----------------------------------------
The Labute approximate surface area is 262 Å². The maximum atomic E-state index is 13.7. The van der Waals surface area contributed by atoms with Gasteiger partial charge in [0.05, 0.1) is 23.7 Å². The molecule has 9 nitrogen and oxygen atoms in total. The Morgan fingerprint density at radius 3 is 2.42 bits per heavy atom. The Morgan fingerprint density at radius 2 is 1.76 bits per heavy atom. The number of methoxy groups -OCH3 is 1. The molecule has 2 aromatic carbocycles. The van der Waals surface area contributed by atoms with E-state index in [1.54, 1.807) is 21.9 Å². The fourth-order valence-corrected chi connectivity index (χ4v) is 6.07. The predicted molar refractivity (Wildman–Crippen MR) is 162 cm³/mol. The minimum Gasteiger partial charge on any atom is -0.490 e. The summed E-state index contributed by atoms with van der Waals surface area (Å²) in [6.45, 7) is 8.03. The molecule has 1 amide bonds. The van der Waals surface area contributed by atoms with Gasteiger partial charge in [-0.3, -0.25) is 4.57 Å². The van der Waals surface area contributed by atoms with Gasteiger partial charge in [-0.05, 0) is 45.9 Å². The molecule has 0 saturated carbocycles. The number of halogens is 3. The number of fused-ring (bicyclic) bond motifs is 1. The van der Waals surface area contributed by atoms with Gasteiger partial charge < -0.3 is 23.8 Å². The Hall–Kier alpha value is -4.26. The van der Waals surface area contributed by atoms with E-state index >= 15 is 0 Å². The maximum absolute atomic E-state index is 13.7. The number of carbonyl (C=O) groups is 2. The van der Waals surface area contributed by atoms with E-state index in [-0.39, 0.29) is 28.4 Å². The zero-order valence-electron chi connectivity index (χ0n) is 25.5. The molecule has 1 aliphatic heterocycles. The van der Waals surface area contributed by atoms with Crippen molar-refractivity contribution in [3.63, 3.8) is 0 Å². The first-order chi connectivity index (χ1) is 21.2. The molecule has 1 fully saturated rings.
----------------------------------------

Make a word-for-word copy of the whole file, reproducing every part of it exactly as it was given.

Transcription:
The Labute approximate surface area is 262 Å². The maximum atomic E-state index is 13.7. The van der Waals surface area contributed by atoms with Gasteiger partial charge in [0.05, 0.1) is 23.7 Å². The molecule has 9 nitrogen and oxygen atoms in total. The Morgan fingerprint density at radius 3 is 2.42 bits per heavy atom. The Morgan fingerprint density at radius 2 is 1.76 bits per heavy atom. The number of methoxy groups -OCH3 is 1. The molecule has 2 aromatic carbocycles. The van der Waals surface area contributed by atoms with E-state index in [1.54, 1.807) is 21.9 Å². The fourth-order valence-corrected chi connectivity index (χ4v) is 6.07. The predicted molar refractivity (Wildman–Crippen MR) is 162 cm³/mol. The minimum Gasteiger partial charge on any atom is -0.490 e. The summed E-state index contributed by atoms with van der Waals surface area (Å²) in [6.45, 7) is 8.03. The molecule has 1 amide bonds. The van der Waals surface area contributed by atoms with Gasteiger partial charge in [-0.3, -0.25) is 4.57 Å². The van der Waals surface area contributed by atoms with Gasteiger partial charge in [-0.05, 0) is 45.9 Å². The molecule has 0 saturated carbocycles. The number of halogens is 3. The number of fused-ring (bicyclic) bond motifs is 1. The van der Waals surface area contributed by atoms with Gasteiger partial charge < -0.3 is 23.8 Å². The Hall–Kier alpha value is -4.26. The van der Waals surface area contributed by atoms with E-state index >= 15 is 0 Å². The maximum absolute atomic E-state index is 13.7. The number of carbonyl (C=O) groups is 2. The van der Waals surface area contributed by atoms with E-state index in [-0.39, 0.29) is 28.4 Å². The zero-order valence-electron chi connectivity index (χ0n) is 25.5. The molecule has 1 aliphatic heterocycles. The van der Waals surface area contributed by atoms with Crippen molar-refractivity contribution in [3.63, 3.8) is 0 Å². The first-order chi connectivity index (χ1) is 21.2. The molecule has 1 fully saturated rings.